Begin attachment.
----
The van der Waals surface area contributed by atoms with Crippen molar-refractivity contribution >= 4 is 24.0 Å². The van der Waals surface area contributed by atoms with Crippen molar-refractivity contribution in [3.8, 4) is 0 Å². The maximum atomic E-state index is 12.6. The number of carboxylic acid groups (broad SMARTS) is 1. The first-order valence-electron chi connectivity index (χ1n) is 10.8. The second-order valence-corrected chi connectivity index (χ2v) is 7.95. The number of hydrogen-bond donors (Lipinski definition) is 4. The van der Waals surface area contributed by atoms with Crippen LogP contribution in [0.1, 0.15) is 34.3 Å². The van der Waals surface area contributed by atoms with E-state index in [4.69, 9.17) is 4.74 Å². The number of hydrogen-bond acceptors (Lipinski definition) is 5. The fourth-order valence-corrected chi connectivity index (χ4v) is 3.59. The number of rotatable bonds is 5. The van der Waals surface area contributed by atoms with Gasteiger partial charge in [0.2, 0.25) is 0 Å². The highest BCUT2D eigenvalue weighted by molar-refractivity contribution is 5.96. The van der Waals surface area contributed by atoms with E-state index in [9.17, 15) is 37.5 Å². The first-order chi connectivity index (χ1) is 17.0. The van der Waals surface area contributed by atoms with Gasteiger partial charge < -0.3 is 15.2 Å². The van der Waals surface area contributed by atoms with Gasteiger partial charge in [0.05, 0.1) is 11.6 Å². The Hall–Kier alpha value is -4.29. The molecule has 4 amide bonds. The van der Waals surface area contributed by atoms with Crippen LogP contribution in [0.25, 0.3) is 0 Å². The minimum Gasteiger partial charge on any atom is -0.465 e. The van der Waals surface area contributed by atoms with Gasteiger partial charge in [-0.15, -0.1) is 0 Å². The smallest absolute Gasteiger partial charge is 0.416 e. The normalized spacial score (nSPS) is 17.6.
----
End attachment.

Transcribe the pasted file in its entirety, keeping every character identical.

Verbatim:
The van der Waals surface area contributed by atoms with Crippen molar-refractivity contribution >= 4 is 24.0 Å². The van der Waals surface area contributed by atoms with Crippen molar-refractivity contribution in [3.8, 4) is 0 Å². The maximum atomic E-state index is 12.6. The number of carboxylic acid groups (broad SMARTS) is 1. The first-order valence-electron chi connectivity index (χ1n) is 10.8. The second-order valence-corrected chi connectivity index (χ2v) is 7.95. The number of hydrogen-bond donors (Lipinski definition) is 4. The van der Waals surface area contributed by atoms with Crippen LogP contribution in [0.1, 0.15) is 34.3 Å². The van der Waals surface area contributed by atoms with E-state index in [4.69, 9.17) is 4.74 Å². The number of hydrogen-bond acceptors (Lipinski definition) is 5. The fourth-order valence-corrected chi connectivity index (χ4v) is 3.59. The number of rotatable bonds is 5. The van der Waals surface area contributed by atoms with Gasteiger partial charge in [0.2, 0.25) is 0 Å². The highest BCUT2D eigenvalue weighted by molar-refractivity contribution is 5.96. The van der Waals surface area contributed by atoms with E-state index in [9.17, 15) is 37.5 Å². The first-order chi connectivity index (χ1) is 17.0. The van der Waals surface area contributed by atoms with Gasteiger partial charge < -0.3 is 15.2 Å². The van der Waals surface area contributed by atoms with Gasteiger partial charge in [0.05, 0.1) is 11.6 Å². The Hall–Kier alpha value is -4.29. The molecule has 4 amide bonds. The van der Waals surface area contributed by atoms with Crippen LogP contribution in [0.25, 0.3) is 0 Å². The minimum Gasteiger partial charge on any atom is -0.465 e. The van der Waals surface area contributed by atoms with Gasteiger partial charge in [-0.15, -0.1) is 0 Å². The smallest absolute Gasteiger partial charge is 0.416 e. The normalized spacial score (nSPS) is 17.6.